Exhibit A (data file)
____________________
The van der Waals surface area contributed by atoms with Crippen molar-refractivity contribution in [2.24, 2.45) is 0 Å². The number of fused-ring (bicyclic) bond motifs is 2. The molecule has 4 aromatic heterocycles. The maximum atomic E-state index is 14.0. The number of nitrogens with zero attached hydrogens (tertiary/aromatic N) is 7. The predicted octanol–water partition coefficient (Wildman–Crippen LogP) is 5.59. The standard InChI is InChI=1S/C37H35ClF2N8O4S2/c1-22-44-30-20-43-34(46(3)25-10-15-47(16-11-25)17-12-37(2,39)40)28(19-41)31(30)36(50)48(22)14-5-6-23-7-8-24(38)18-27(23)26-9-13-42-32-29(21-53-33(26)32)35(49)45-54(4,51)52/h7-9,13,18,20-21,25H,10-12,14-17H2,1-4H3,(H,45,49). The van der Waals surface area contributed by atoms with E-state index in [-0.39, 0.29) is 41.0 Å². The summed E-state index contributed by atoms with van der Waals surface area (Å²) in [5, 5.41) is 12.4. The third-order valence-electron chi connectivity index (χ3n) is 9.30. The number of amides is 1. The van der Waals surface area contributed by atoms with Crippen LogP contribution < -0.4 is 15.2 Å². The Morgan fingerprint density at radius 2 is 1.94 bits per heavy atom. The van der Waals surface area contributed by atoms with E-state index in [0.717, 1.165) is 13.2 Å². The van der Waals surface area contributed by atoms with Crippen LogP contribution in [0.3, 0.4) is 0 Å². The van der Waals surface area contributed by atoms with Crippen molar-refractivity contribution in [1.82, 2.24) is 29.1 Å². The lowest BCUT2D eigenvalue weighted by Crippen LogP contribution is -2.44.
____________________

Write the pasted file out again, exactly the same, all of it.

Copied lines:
The van der Waals surface area contributed by atoms with Crippen molar-refractivity contribution in [2.24, 2.45) is 0 Å². The number of fused-ring (bicyclic) bond motifs is 2. The molecule has 4 aromatic heterocycles. The maximum atomic E-state index is 14.0. The number of nitrogens with zero attached hydrogens (tertiary/aromatic N) is 7. The predicted octanol–water partition coefficient (Wildman–Crippen LogP) is 5.59. The standard InChI is InChI=1S/C37H35ClF2N8O4S2/c1-22-44-30-20-43-34(46(3)25-10-15-47(16-11-25)17-12-37(2,39)40)28(19-41)31(30)36(50)48(22)14-5-6-23-7-8-24(38)18-27(23)26-9-13-42-32-29(21-53-33(26)32)35(49)45-54(4,51)52/h7-9,13,18,20-21,25H,10-12,14-17H2,1-4H3,(H,45,49). The van der Waals surface area contributed by atoms with E-state index in [-0.39, 0.29) is 41.0 Å². The summed E-state index contributed by atoms with van der Waals surface area (Å²) in [5, 5.41) is 12.4. The third-order valence-electron chi connectivity index (χ3n) is 9.30. The number of amides is 1. The van der Waals surface area contributed by atoms with Crippen LogP contribution < -0.4 is 15.2 Å². The Morgan fingerprint density at radius 2 is 1.94 bits per heavy atom. The van der Waals surface area contributed by atoms with E-state index in [0.717, 1.165) is 13.2 Å². The van der Waals surface area contributed by atoms with Crippen LogP contribution in [0.3, 0.4) is 0 Å². The van der Waals surface area contributed by atoms with Crippen molar-refractivity contribution in [1.82, 2.24) is 29.1 Å². The lowest BCUT2D eigenvalue weighted by Crippen LogP contribution is -2.44.